Waves of Mu, by Amy Caron
In conjunction with Performance Space 122
SPECIAL HOURS: Thursday–Sunday, noon–curtain
RECEPTION: October 9, 6–9pm
CURATOR/ARTIST TALK: October 12, 2–3pm
PANEL DISCUSSION: October 12, post-performance
“The discovery of mirror neurons is the most important unpublicized story of the decade,” —V.S. Ramachandran
With Waves of Mu Amy Caron braves new terrain in multidisciplinary art. Created in collaboration with renowned neuroscientists, this two site show offers an experiential understanding of mirror neurons — a discovery that recently astounded the neuroscience field and spawned new areas of study. Amy Caron’s beautifully complex installation-performance drives multidisciplinary art headlong into new territory. Her lab/lecture/experiment generates an innovative scientific viewpoint while cleverly activating her “test subjects” to experience, a new awareness of the profundity of our interpersonal world.
In PS122 Gallery, the audience will explore a wall-to-wall, floor-to-ceiling representation of neuroanatomy. Velvet floor tessellation, custom chandeliers, paintings, photography and sculpture add to the room’s neurological intrigue, while the reverb of mutant-dub reggae brings a sense of playful disorientation to the space. Next, the audience moves to room two, Performance Space 122's theater — a proscenium setting that further extends itself to the viewers. Between video, theatre, and movement sections, Caron assumes the role of scientist and places the audience in unexpected positions of observation. Without batting an eye, she combines hard science with experimental theories to challenge conventions, stun and incite — a powerful mode of education.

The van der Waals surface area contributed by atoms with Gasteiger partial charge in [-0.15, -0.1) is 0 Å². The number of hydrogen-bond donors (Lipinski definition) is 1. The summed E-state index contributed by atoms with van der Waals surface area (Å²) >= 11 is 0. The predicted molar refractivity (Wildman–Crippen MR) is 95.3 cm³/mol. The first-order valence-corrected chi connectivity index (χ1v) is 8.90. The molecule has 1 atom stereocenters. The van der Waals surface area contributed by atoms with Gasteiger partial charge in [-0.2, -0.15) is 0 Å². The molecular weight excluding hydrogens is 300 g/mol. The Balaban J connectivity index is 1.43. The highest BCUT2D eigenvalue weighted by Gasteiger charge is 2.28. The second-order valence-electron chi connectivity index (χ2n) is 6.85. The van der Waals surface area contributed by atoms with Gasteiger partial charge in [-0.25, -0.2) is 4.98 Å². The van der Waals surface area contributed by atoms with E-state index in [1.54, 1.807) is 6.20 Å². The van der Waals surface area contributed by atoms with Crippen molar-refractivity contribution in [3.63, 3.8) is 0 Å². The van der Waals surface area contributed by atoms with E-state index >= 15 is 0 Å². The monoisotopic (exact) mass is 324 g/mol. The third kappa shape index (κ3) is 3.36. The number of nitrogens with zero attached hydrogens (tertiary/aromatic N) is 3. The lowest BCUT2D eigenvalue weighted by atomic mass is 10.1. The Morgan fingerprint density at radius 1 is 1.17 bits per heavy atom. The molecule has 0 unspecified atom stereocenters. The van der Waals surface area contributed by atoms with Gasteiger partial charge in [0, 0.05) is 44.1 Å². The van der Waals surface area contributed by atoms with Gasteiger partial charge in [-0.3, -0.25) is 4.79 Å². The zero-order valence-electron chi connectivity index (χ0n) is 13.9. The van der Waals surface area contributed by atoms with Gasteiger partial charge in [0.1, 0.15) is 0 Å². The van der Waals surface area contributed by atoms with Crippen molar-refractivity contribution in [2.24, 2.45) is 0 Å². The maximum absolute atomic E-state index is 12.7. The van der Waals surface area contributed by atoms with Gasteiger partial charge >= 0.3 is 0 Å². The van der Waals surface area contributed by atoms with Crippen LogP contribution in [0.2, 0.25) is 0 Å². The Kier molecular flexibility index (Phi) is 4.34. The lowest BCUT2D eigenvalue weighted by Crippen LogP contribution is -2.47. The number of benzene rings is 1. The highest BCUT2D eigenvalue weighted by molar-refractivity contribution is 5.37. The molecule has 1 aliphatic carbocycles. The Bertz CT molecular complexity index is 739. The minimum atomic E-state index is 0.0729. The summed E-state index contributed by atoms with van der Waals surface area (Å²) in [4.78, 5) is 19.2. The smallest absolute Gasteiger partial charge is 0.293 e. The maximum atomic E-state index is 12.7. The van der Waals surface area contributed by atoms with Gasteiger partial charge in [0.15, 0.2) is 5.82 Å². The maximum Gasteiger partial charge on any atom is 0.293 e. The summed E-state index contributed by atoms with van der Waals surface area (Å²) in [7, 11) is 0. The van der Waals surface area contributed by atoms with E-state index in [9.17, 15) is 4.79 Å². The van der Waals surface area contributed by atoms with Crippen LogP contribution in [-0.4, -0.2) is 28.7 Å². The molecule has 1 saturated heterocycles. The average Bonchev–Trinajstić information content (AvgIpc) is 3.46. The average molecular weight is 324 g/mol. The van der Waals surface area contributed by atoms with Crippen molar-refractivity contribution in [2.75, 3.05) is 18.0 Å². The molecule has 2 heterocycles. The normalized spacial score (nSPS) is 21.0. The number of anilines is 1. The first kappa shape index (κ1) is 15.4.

Waves of Mu wields Caron’s scheme to trigger the mirror neurons of the audience. Her work breaks the traditions of overly austere art-science presentations by reinvigorating the natural relationship between art and science with a contemporary approach and concept.
On Sunday, October 12th directly following the performance, there will be a panel discussion featuring three prominent individuals in the field of neuroscience: Lindsay Oberman PhD (Harvard): Mirror neuron researcher, co-author on many papers with V.S. Ramachandran; Massimo Pigliucci PhD (SUNY Stoney Brook), Philosophy of Science, evolution, biology and representative for the Center for Inquiry; and Valentina Dilda PhD (Mount Sinai), cognitive psychology and motor systems specialist who was part of the Gallese/Rizolatti lab when mirror neurons were discovered.
Amanda Sanfilippo, Firehouse Gallery, Burlington City Arts, has written an accompanying essay Emotional Intelligence: Amy Caron and Waves of Mu.
Amy Caron is a multidisciplinary artist based in Salt Lake City, Utah. She completed her B.F.A. in modern dance at the University of Utah and is currently an Associate Instructor in the Fine Arts College at the University of Utah where she developed and teaches a unique course that focuses on the evolution of dance in cinema. She was awarded a Visual Artist Fellowship from the Utah Arts Council in 2007 and recently received a Creation Fund Grant from the National Performance Network in conjunction with a commission from New York’s Performance Space 122. Waves of Mu was presented at the Firehouse Gallery in Burlington, Vermont last year. www.wavesofmu.com